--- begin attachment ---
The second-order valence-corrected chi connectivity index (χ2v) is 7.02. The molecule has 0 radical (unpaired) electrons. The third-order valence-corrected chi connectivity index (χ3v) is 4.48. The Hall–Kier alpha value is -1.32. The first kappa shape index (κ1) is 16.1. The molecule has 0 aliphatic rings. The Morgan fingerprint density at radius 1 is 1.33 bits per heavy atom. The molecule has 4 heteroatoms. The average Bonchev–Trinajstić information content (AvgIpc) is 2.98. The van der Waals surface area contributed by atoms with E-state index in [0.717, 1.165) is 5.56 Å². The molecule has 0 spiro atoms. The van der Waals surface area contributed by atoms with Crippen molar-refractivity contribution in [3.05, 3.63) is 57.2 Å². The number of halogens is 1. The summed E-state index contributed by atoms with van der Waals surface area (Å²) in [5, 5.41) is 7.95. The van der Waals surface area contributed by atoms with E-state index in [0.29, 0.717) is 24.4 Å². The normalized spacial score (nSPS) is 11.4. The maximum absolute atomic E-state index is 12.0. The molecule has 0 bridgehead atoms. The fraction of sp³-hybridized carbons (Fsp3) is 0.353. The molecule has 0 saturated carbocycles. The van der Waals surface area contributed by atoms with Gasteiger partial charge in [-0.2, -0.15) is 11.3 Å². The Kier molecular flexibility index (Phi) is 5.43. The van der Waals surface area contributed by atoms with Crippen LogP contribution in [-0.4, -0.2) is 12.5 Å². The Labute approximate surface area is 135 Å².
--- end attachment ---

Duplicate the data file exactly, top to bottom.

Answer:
The second-order valence-corrected chi connectivity index (χ2v) is 7.02. The molecule has 0 radical (unpaired) electrons. The third-order valence-corrected chi connectivity index (χ3v) is 4.48. The Hall–Kier alpha value is -1.32. The first kappa shape index (κ1) is 16.1. The molecule has 0 aliphatic rings. The Morgan fingerprint density at radius 1 is 1.33 bits per heavy atom. The molecule has 4 heteroatoms. The average Bonchev–Trinajstić information content (AvgIpc) is 2.98. The van der Waals surface area contributed by atoms with E-state index in [0.717, 1.165) is 5.56 Å². The molecule has 0 spiro atoms. The van der Waals surface area contributed by atoms with Crippen molar-refractivity contribution in [3.05, 3.63) is 57.2 Å². The number of halogens is 1. The summed E-state index contributed by atoms with van der Waals surface area (Å²) in [5, 5.41) is 7.95. The van der Waals surface area contributed by atoms with E-state index in [0.29, 0.717) is 24.4 Å². The normalized spacial score (nSPS) is 11.4. The maximum absolute atomic E-state index is 12.0. The molecule has 0 bridgehead atoms. The fraction of sp³-hybridized carbons (Fsp3) is 0.353. The molecule has 0 saturated carbocycles. The van der Waals surface area contributed by atoms with Gasteiger partial charge in [-0.2, -0.15) is 11.3 Å². The Kier molecular flexibility index (Phi) is 5.43. The van der Waals surface area contributed by atoms with Crippen LogP contribution in [-0.4, -0.2) is 12.5 Å². The Labute approximate surface area is 135 Å².